U.S. Pat. No. 4,914,383 to Wilkerson, entitled “Non-Contact Ammeter,” is another invention that uses voltage pulses to enable non-contact DC current measurement with a magnetic core. This patent discloses alternate control means for controlling the polarity of the voltage pulses. Rather than sensing peak secondary current as an indicator of saturation (to alternate the voltage pulse polarity), this patent uses either a hall-effect sensor embedded in a notch in the core, or a sense winding to sense saturation. With a sense winding, saturation is indicated when the induced voltage drops to zero, at which point the polarity of the voltage pulse is switched. With the hall-effect sensor in a notch, saturation is indicated by a sudden increase of magnetic flux in the notch, which occurs when the unnotched part of the core becomes saturated. Apart from the means of sensing saturation, this invention is similar to others that continually drive a magnetic core back and forth between opposite polarities of saturation. Voltage pulses are simply used to drive the magnetic core to saturation, not to control the magnetization of the core at a level other than saturation.

U.S. Pat. No. 5,008,612 to Otto, entitled “Current Sensor,” measures DC and wide-band AC currents by utilizing two distinct transformers in combination. The measurement of a DC current component is accomplished by continually driving a first current transformer magnetic core back and forth between opposite polarities of saturation (similar to many other prior-art DC current sensors). A second transformer is added to measure AC current components. This second current transformer is maintained in a non-saturated state by balancing the DC component of the primary current with an equivalent and opposite DC component in the secondary circuit (as determined using the first transformer). Thus, the second current transformer operates in the usual mode for AC current transformers, and its frequency response is limited only by the usual magnetic core considerations. The result is an AC/DC current sensor having a relatively large frequency response. However, there is a fair amount of noise coupled to the primary circuit due to the cyclic saturation of the first transformer, and the combination of two transformers and associated circuitry tends to be complex and expensive. The patent explains how the noise coupled to the primary may be mitigated by using a third transformer, but this adds still more to the expense and complexity of the current sensor. As in other prior-art DC current sensors, voltage pulses are simply used to drive the transformer core to saturation, not to otherwise control the magnetization of the transformer core.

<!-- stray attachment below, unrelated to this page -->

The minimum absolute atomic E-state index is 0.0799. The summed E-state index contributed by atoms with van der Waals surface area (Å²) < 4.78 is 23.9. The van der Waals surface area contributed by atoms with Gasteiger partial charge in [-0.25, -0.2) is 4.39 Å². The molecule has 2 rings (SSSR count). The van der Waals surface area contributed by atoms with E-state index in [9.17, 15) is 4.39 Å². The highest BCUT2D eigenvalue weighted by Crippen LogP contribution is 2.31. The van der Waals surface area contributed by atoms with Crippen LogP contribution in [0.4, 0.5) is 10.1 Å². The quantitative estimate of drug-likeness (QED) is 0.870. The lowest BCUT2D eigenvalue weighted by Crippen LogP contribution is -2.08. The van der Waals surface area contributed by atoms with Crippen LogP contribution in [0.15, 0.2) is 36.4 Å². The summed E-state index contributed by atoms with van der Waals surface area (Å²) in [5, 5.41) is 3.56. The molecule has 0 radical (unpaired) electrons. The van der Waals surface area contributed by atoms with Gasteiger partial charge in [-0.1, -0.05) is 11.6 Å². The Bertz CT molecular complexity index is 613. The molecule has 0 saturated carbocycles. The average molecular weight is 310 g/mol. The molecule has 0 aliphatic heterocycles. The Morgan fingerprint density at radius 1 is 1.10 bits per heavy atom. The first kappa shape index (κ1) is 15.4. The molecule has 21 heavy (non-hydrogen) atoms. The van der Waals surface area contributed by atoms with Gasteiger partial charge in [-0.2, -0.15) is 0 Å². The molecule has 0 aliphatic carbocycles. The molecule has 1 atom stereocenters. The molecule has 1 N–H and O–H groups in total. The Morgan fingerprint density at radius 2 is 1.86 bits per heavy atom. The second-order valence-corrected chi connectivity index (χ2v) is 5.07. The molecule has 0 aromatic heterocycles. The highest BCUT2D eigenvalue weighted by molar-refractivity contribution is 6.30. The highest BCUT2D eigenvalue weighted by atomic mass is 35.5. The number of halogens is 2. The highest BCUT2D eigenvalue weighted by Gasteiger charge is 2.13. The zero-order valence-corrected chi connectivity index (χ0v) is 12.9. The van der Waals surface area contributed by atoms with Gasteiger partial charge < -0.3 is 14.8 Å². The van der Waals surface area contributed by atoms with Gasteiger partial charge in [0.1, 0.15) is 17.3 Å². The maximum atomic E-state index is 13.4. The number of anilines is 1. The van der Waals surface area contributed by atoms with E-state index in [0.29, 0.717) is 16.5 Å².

U.S. Pat. No. 5,053,695 to Canter, entitled “DC Current Monitor,” is another invention that purposely saturates a magnetic core to enable non-contact DC current measurement. “A reset current is caused to periodically flow through the secondary coil which produces a magnetic flux oppositely polarized to the flux created by the current in the primary, thus allowing ongoing measurements to be made.” The reset current is of such magnitude to ensure saturation. The secondary current is sampled after the reset pulse and after the primary current causes the magnetization of the magnetic core to transition away from saturation. Though this patent speaks of a “reset current” rather than a voltage, the effect of transitioning the core to saturation is similar to other patents. As with previous patents, the magnetic core is purposely driven to saturation, but the magnetization of the core is not effectively controlled otherwise.

U.S. Pat. No. 5,293,121 to Estes, Jr., entitled “Isolated Current Monitoring Circuit for Measuring Direct and High Duty Factor Currents,” is another invention that uses voltage pulses to enable non-contact DC current measurement. In this patent, a current transformer is periodically driven to saturation during a first time interval and brought out of saturation during a second time interval. The secondary current is measured during the second time interval. This reduces the amount of noise induced on the primary circuit, relative to devices that drive the transformer core to alternating states of saturation. This invention appears to be applicable only to measuring unipolar DC currents. While, this invention effectively moves the operating point of a magnetic core to a non-saturated state, it does not effectively control the magnetization of the core while it is not saturated.